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THE BLOG

Corset

Here’s a design we created with Ido Portal for his upcoming workshop. The Corset is a collection of exercises, routines and protocols for every major joint in the human body. Some of the unique movements practiced in the Corset were collected and assembled by Ido from Traditional Martial Arts, Artistic Gymnastics, physiotherapy, the science of strength and conditioning, dance and more.

There’s been an awakening

Continuing my series of different types of movie vehicles with this print. The rest can be viewed here.

You can grab a gallery quality Giclée print on matte paper from Society6 store:
Buy Print

process

My process for this type of illustration is quite straightforward: sketching on paper and defining the composition, creating basic shapes in Illustrator, weathering done in Photoshop using the Force and some custom brushes.

Clara Clayton Canyon

The second print from the series goes to the iconic DeLorean and BTTF3. Still experimenting with this style, but already liking the results I can get simply by adding a little bit of rough texture to the silky smooth vector.

Above is my design process from start to finish.

Neil Gaiman – “Make Good Art” speech

Love this speech so much. It helps me a lot during the hard times of creative crisis.

China Academy of Art – Graduation photo

The whole Design Department of CAA.

Me, Rodrigo, Arturo and other dudes:

Fighting Game Background GIFs

Check out these awesome background GIFs from your favorite fighting games back then! The whole collection of 125 can be found here. Enjoy!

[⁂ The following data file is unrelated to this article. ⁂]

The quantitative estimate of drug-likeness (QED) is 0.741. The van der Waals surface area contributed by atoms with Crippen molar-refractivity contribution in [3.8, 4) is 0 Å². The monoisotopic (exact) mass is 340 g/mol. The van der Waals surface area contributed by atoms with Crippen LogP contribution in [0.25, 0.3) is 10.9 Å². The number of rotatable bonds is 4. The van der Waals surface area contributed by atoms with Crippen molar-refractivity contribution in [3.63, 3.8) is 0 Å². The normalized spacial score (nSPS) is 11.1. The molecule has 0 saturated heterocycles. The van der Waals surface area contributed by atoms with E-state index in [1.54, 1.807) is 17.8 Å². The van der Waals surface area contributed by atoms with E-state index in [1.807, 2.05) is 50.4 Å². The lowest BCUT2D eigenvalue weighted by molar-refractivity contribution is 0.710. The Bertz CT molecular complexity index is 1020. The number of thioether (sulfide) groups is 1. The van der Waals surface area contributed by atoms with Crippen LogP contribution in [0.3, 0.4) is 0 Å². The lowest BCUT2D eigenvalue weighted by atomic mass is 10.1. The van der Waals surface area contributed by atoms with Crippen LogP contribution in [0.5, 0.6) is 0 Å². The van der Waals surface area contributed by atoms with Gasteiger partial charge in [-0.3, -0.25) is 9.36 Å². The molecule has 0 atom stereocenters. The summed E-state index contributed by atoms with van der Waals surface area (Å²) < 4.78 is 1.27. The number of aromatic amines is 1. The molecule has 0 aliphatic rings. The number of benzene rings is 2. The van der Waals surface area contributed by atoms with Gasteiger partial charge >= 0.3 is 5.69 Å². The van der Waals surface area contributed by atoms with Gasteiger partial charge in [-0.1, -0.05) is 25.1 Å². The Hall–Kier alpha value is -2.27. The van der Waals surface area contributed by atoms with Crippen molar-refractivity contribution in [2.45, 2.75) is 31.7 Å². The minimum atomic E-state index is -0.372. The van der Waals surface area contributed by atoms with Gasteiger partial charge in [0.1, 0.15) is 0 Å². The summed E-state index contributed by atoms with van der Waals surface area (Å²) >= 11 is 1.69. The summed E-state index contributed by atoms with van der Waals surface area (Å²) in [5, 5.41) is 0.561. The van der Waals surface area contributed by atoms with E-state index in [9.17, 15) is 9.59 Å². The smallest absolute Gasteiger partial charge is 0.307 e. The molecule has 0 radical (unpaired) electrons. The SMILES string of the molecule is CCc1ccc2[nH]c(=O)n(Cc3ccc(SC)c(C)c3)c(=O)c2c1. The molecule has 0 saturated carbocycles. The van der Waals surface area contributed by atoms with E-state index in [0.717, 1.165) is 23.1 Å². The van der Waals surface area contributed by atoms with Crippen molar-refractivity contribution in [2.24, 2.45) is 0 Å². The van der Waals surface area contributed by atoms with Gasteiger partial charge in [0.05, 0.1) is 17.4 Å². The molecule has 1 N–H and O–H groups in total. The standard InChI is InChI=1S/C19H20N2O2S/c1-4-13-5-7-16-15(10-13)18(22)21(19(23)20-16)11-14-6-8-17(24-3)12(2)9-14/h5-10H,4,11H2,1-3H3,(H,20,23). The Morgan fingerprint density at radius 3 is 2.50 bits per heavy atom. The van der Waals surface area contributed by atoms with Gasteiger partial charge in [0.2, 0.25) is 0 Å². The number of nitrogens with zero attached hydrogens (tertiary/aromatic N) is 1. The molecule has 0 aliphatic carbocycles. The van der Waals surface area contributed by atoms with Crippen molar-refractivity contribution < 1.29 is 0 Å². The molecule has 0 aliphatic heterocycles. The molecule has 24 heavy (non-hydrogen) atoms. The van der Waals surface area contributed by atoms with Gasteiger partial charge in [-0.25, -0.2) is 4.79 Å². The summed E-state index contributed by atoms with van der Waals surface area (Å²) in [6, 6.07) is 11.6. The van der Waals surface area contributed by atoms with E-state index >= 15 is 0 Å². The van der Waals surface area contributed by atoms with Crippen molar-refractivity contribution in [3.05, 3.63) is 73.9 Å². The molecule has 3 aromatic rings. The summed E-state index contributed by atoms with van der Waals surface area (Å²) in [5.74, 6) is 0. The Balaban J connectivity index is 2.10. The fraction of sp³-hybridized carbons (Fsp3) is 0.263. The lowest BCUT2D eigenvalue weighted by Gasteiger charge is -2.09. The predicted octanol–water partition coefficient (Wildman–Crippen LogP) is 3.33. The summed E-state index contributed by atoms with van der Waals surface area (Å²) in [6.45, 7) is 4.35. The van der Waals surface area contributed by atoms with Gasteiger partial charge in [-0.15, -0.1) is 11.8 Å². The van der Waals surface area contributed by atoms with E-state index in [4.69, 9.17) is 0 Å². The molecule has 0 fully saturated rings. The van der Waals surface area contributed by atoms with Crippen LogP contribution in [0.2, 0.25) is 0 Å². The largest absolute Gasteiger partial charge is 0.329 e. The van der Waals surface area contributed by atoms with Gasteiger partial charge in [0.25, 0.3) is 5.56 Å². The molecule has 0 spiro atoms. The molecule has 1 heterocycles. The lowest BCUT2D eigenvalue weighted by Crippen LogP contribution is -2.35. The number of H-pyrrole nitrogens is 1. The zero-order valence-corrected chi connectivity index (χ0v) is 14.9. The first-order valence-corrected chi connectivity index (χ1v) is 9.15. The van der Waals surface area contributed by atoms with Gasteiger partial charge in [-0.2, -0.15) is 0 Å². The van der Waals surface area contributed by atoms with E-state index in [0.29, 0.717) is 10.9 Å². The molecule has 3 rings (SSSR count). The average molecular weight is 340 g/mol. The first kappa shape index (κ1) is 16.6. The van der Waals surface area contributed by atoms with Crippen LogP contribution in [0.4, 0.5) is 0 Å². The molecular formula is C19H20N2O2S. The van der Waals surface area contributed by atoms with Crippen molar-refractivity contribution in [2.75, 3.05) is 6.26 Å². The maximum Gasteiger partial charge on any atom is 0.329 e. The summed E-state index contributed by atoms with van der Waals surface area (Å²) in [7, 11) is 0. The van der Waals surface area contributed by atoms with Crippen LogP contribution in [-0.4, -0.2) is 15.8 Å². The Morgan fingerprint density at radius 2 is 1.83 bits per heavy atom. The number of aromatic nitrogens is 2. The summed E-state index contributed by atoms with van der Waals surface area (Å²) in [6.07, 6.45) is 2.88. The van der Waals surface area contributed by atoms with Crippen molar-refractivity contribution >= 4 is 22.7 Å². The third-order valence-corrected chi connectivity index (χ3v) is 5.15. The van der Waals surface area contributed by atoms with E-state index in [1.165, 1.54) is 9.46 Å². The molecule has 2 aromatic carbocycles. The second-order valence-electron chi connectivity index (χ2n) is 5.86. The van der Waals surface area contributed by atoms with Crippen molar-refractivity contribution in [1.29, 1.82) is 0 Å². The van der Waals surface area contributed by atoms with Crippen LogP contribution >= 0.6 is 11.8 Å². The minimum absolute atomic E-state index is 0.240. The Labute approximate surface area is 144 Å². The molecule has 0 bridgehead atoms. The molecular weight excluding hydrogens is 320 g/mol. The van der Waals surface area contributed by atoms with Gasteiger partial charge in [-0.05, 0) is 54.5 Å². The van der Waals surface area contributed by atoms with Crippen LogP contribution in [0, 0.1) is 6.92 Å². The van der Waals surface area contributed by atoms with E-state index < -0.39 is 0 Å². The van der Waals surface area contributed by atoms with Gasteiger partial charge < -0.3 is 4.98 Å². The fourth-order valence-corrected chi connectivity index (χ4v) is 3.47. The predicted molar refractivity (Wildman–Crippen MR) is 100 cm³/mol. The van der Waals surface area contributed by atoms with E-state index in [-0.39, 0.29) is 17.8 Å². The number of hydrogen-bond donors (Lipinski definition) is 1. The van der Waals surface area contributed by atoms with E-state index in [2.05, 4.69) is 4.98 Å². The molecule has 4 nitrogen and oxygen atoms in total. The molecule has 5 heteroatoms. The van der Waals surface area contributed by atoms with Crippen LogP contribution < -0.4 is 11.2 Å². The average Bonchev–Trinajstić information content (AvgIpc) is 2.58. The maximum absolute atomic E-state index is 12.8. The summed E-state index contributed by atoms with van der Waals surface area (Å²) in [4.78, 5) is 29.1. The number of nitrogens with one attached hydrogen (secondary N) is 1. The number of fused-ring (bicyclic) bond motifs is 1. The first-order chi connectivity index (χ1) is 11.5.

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Design Marathon (Day 16)

In the process of creating Sword and Sworcery poster.

Activity of nonaggression

… In meditative art, the artist embodies the viewer as well as the creator of the works. Vision is not separate from operation, and there is no fear of being clumsy or failing to achieve his aspiration. He or she simply makes a printing, poem, piece of music, or whatever. In that sense, a complete novice could pick up a brush and, with the right state of mind, produce a masterpiece. It is possible, but that is very hit-and-miss approach. In art, as in life generally, we need to study our craft, develop our skills, and absorb the knowledge and insight passed down by tradition. But whether we have the attitude of a student who could still become more proficient in handling his materials, or the attitude of an accomplished master, when we are actually creating a work of art there is a sense of total confidence. Our message is simply one of appreciating the nature of things as they are and expressing it without any struggle, of thoughts and fear.

We give up aggression, both toward ourselves, that we have to make a special effort to impress people, and toward others, that we can put something over on them.

Genuine art – dharmaart – is simply the activity of nonaggression.

Source: “True Perception” by ChogyamTrungpa